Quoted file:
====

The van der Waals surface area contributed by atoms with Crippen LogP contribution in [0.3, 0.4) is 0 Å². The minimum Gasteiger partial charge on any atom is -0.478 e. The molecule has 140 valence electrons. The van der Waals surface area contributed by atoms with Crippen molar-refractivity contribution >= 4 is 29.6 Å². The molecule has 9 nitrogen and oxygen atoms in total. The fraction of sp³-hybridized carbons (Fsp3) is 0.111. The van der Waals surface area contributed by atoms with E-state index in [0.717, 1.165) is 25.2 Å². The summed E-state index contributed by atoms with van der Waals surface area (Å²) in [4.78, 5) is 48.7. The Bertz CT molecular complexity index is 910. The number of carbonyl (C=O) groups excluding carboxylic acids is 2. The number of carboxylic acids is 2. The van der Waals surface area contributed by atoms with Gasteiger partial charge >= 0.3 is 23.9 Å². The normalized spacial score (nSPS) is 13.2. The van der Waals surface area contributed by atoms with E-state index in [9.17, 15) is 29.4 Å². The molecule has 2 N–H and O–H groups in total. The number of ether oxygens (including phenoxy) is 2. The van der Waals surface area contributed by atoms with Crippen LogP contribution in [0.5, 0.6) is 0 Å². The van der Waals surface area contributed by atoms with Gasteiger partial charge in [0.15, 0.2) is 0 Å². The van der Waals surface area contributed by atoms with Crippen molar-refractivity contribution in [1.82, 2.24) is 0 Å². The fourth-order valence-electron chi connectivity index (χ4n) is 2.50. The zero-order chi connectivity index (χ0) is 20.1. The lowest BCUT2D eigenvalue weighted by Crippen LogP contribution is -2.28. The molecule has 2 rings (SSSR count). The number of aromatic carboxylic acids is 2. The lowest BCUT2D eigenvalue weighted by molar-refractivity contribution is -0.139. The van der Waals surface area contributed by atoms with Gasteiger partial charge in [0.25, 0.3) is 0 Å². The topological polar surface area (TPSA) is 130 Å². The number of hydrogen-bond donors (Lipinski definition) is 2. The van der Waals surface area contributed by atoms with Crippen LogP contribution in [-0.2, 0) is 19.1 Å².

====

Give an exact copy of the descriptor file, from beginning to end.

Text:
The van der Waals surface area contributed by atoms with Crippen LogP contribution in [0.3, 0.4) is 0 Å². The minimum Gasteiger partial charge on any atom is -0.478 e. The molecule has 140 valence electrons. The van der Waals surface area contributed by atoms with Crippen molar-refractivity contribution >= 4 is 29.6 Å². The molecule has 9 nitrogen and oxygen atoms in total. The fraction of sp³-hybridized carbons (Fsp3) is 0.111. The van der Waals surface area contributed by atoms with E-state index in [0.717, 1.165) is 25.2 Å². The summed E-state index contributed by atoms with van der Waals surface area (Å²) in [4.78, 5) is 48.7. The Bertz CT molecular complexity index is 910. The number of carbonyl (C=O) groups excluding carboxylic acids is 2. The number of carboxylic acids is 2. The van der Waals surface area contributed by atoms with Gasteiger partial charge >= 0.3 is 23.9 Å². The normalized spacial score (nSPS) is 13.2. The van der Waals surface area contributed by atoms with E-state index in [9.17, 15) is 29.4 Å². The molecule has 2 N–H and O–H groups in total. The number of ether oxygens (including phenoxy) is 2. The van der Waals surface area contributed by atoms with Crippen LogP contribution in [0.5, 0.6) is 0 Å². The van der Waals surface area contributed by atoms with Gasteiger partial charge in [0.15, 0.2) is 0 Å². The van der Waals surface area contributed by atoms with Crippen molar-refractivity contribution in [1.82, 2.24) is 0 Å². The fourth-order valence-electron chi connectivity index (χ4n) is 2.50. The zero-order chi connectivity index (χ0) is 20.1. The lowest BCUT2D eigenvalue weighted by Crippen LogP contribution is -2.28. The molecule has 2 rings (SSSR count). The number of aromatic carboxylic acids is 2. The lowest BCUT2D eigenvalue weighted by molar-refractivity contribution is -0.139. The van der Waals surface area contributed by atoms with Gasteiger partial charge in [0.25, 0.3) is 0 Å². The topological polar surface area (TPSA) is 130 Å². The number of hydrogen-bond donors (Lipinski definition) is 2. The van der Waals surface area contributed by atoms with Crippen LogP contribution in [-0.2, 0) is 19.1 Å².